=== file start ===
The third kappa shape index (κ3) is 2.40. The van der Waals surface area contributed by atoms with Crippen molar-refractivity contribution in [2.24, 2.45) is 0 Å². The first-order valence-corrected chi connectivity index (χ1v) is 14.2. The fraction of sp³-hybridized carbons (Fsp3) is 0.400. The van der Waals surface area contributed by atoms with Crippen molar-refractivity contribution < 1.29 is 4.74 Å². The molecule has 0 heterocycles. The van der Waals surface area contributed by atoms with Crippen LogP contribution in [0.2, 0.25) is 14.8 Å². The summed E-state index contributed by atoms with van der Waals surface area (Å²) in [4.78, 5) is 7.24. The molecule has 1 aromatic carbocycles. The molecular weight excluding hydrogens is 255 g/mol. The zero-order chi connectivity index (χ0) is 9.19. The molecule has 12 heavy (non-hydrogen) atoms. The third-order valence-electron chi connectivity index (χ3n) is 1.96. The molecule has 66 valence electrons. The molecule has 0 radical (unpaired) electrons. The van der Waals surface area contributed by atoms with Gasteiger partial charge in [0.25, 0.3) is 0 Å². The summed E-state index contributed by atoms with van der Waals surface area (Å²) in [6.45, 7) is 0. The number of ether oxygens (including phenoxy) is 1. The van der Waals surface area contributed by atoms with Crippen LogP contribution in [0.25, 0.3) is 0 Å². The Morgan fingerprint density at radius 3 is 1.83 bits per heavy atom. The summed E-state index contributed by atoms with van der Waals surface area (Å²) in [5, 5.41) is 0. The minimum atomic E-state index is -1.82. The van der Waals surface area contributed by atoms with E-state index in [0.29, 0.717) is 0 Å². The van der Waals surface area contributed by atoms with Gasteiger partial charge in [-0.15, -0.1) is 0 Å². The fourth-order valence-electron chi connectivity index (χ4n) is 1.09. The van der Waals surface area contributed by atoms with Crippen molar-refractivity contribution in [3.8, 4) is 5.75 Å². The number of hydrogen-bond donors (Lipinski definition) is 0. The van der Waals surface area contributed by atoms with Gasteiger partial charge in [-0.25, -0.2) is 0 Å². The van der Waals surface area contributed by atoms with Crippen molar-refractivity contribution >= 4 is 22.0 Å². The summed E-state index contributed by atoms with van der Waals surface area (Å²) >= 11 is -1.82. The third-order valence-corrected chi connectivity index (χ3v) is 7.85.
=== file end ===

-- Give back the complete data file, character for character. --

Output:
The third kappa shape index (κ3) is 2.40. The van der Waals surface area contributed by atoms with Crippen molar-refractivity contribution in [2.24, 2.45) is 0 Å². The first-order valence-corrected chi connectivity index (χ1v) is 14.2. The fraction of sp³-hybridized carbons (Fsp3) is 0.400. The van der Waals surface area contributed by atoms with Crippen molar-refractivity contribution < 1.29 is 4.74 Å². The molecule has 0 heterocycles. The van der Waals surface area contributed by atoms with Crippen LogP contribution in [0.2, 0.25) is 14.8 Å². The summed E-state index contributed by atoms with van der Waals surface area (Å²) in [4.78, 5) is 7.24. The molecule has 1 aromatic carbocycles. The molecular weight excluding hydrogens is 255 g/mol. The zero-order chi connectivity index (χ0) is 9.19. The molecule has 12 heavy (non-hydrogen) atoms. The third-order valence-electron chi connectivity index (χ3n) is 1.96. The molecule has 66 valence electrons. The molecule has 0 radical (unpaired) electrons. The van der Waals surface area contributed by atoms with Gasteiger partial charge in [0.25, 0.3) is 0 Å². The summed E-state index contributed by atoms with van der Waals surface area (Å²) in [6.45, 7) is 0. The number of ether oxygens (including phenoxy) is 1. The van der Waals surface area contributed by atoms with Crippen LogP contribution in [0.25, 0.3) is 0 Å². The Morgan fingerprint density at radius 3 is 1.83 bits per heavy atom. The summed E-state index contributed by atoms with van der Waals surface area (Å²) in [5, 5.41) is 0. The minimum atomic E-state index is -1.82. The van der Waals surface area contributed by atoms with E-state index in [0.29, 0.717) is 0 Å². The van der Waals surface area contributed by atoms with Gasteiger partial charge in [-0.15, -0.1) is 0 Å². The fourth-order valence-electron chi connectivity index (χ4n) is 1.09. The van der Waals surface area contributed by atoms with Crippen molar-refractivity contribution in [3.8, 4) is 5.75 Å². The number of hydrogen-bond donors (Lipinski definition) is 0. The van der Waals surface area contributed by atoms with Gasteiger partial charge in [-0.25, -0.2) is 0 Å². The van der Waals surface area contributed by atoms with Crippen molar-refractivity contribution >= 4 is 22.0 Å². The summed E-state index contributed by atoms with van der Waals surface area (Å²) >= 11 is -1.82. The third-order valence-corrected chi connectivity index (χ3v) is 7.85.